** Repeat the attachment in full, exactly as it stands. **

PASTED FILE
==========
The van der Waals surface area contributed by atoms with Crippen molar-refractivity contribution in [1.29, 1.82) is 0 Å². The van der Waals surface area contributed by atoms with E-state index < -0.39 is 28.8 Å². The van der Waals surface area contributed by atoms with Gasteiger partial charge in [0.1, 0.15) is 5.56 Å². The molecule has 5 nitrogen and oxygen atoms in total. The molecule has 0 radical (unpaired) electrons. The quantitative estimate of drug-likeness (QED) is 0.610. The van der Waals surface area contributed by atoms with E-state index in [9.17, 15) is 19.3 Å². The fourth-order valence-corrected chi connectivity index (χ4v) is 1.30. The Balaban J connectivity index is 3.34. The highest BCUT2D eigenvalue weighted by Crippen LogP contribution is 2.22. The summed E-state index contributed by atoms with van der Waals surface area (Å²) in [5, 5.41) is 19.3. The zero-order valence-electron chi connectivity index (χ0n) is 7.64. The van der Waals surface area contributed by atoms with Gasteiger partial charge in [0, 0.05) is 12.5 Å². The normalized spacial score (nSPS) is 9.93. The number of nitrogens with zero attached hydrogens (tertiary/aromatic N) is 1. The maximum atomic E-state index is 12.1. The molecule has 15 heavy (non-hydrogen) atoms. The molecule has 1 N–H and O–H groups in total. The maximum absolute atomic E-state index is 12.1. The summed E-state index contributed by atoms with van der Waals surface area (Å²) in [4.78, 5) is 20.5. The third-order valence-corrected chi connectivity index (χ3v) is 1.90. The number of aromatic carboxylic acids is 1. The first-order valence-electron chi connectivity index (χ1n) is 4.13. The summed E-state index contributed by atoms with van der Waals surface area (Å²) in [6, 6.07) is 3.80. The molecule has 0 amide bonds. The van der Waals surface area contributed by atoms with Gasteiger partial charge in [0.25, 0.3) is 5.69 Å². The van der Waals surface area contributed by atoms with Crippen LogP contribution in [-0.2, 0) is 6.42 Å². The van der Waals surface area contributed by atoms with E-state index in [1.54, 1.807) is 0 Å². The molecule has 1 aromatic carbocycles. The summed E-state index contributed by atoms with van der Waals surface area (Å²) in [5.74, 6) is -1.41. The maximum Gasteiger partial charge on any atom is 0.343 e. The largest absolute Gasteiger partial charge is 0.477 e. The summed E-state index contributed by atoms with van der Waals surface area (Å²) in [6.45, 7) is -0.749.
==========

The van der Waals surface area contributed by atoms with Crippen molar-refractivity contribution in [1.29, 1.82) is 0 Å². The van der Waals surface area contributed by atoms with E-state index < -0.39 is 28.8 Å². The van der Waals surface area contributed by atoms with Gasteiger partial charge in [0.1, 0.15) is 5.56 Å². The molecule has 5 nitrogen and oxygen atoms in total. The molecule has 0 radical (unpaired) electrons. The quantitative estimate of drug-likeness (QED) is 0.610. The van der Waals surface area contributed by atoms with E-state index in [9.17, 15) is 19.3 Å². The fourth-order valence-corrected chi connectivity index (χ4v) is 1.30. The Balaban J connectivity index is 3.34. The highest BCUT2D eigenvalue weighted by Crippen LogP contribution is 2.22. The summed E-state index contributed by atoms with van der Waals surface area (Å²) in [5, 5.41) is 19.3. The zero-order valence-electron chi connectivity index (χ0n) is 7.64. The van der Waals surface area contributed by atoms with Gasteiger partial charge in [0, 0.05) is 12.5 Å². The normalized spacial score (nSPS) is 9.93. The number of nitrogens with zero attached hydrogens (tertiary/aromatic N) is 1. The maximum atomic E-state index is 12.1. The molecule has 15 heavy (non-hydrogen) atoms. The molecule has 1 N–H and O–H groups in total. The maximum absolute atomic E-state index is 12.1. The summed E-state index contributed by atoms with van der Waals surface area (Å²) in [4.78, 5) is 20.5. The third-order valence-corrected chi connectivity index (χ3v) is 1.90. The number of aromatic carboxylic acids is 1. The first-order valence-electron chi connectivity index (χ1n) is 4.13. The summed E-state index contributed by atoms with van der Waals surface area (Å²) in [6, 6.07) is 3.80. The molecule has 0 amide bonds. The van der Waals surface area contributed by atoms with Gasteiger partial charge in [0.25, 0.3) is 5.69 Å². The van der Waals surface area contributed by atoms with Crippen LogP contribution in [-0.2, 0) is 6.42 Å². The van der Waals surface area contributed by atoms with E-state index in [1.54, 1.807) is 0 Å². The molecule has 1 aromatic carbocycles. The summed E-state index contributed by atoms with van der Waals surface area (Å²) in [5.74, 6) is -1.41. The maximum Gasteiger partial charge on any atom is 0.343 e. The largest absolute Gasteiger partial charge is 0.477 e. The summed E-state index contributed by atoms with van der Waals surface area (Å²) in [6.45, 7) is -0.749.